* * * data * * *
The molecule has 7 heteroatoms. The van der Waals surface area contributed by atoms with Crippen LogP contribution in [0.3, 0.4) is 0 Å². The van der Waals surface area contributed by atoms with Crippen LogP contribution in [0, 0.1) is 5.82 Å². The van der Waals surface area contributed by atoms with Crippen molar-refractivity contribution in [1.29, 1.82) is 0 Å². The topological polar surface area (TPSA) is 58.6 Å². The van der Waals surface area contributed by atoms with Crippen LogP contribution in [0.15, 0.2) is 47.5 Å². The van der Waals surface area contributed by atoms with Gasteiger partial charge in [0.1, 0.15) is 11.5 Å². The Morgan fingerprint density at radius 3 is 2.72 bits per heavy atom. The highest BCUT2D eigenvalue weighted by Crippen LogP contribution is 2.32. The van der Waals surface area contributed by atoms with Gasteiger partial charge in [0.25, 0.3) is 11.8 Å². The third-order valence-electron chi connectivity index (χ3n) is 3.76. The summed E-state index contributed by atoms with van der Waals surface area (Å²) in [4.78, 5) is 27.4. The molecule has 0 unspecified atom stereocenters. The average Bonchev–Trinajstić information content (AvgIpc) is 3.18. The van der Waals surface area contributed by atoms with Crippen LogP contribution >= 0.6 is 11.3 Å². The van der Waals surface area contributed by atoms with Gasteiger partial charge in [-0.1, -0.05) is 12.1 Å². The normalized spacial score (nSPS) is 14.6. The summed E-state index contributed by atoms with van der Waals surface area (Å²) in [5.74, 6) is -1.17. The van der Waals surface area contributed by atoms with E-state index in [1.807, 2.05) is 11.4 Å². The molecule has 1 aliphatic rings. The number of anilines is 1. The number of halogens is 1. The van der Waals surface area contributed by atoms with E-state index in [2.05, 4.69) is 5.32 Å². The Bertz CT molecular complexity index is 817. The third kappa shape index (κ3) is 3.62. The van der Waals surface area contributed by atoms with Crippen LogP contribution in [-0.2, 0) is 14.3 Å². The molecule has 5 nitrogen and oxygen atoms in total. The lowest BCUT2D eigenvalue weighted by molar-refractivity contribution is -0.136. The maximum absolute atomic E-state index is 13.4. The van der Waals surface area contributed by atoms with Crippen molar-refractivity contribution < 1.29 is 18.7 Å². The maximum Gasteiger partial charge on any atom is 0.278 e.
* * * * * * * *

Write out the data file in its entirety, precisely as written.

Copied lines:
The molecule has 7 heteroatoms. The van der Waals surface area contributed by atoms with Crippen LogP contribution in [0.3, 0.4) is 0 Å². The van der Waals surface area contributed by atoms with Crippen LogP contribution in [0, 0.1) is 5.82 Å². The van der Waals surface area contributed by atoms with Crippen molar-refractivity contribution in [1.29, 1.82) is 0 Å². The topological polar surface area (TPSA) is 58.6 Å². The van der Waals surface area contributed by atoms with Crippen LogP contribution in [0.15, 0.2) is 47.5 Å². The van der Waals surface area contributed by atoms with Gasteiger partial charge in [0.1, 0.15) is 11.5 Å². The Morgan fingerprint density at radius 3 is 2.72 bits per heavy atom. The highest BCUT2D eigenvalue weighted by Crippen LogP contribution is 2.32. The van der Waals surface area contributed by atoms with Gasteiger partial charge in [0.25, 0.3) is 11.8 Å². The third-order valence-electron chi connectivity index (χ3n) is 3.76. The summed E-state index contributed by atoms with van der Waals surface area (Å²) in [4.78, 5) is 27.4. The molecule has 0 unspecified atom stereocenters. The average Bonchev–Trinajstić information content (AvgIpc) is 3.18. The van der Waals surface area contributed by atoms with Crippen LogP contribution >= 0.6 is 11.3 Å². The van der Waals surface area contributed by atoms with Gasteiger partial charge in [-0.1, -0.05) is 12.1 Å². The normalized spacial score (nSPS) is 14.6. The summed E-state index contributed by atoms with van der Waals surface area (Å²) in [5.74, 6) is -1.17. The van der Waals surface area contributed by atoms with E-state index in [1.807, 2.05) is 11.4 Å². The molecule has 1 aliphatic rings. The number of anilines is 1. The number of halogens is 1. The van der Waals surface area contributed by atoms with E-state index in [2.05, 4.69) is 5.32 Å². The Bertz CT molecular complexity index is 817. The third kappa shape index (κ3) is 3.62. The van der Waals surface area contributed by atoms with Crippen LogP contribution in [-0.2, 0) is 14.3 Å². The molecule has 5 nitrogen and oxygen atoms in total. The lowest BCUT2D eigenvalue weighted by molar-refractivity contribution is -0.136. The maximum absolute atomic E-state index is 13.4. The van der Waals surface area contributed by atoms with Crippen molar-refractivity contribution < 1.29 is 18.7 Å². The maximum Gasteiger partial charge on any atom is 0.278 e.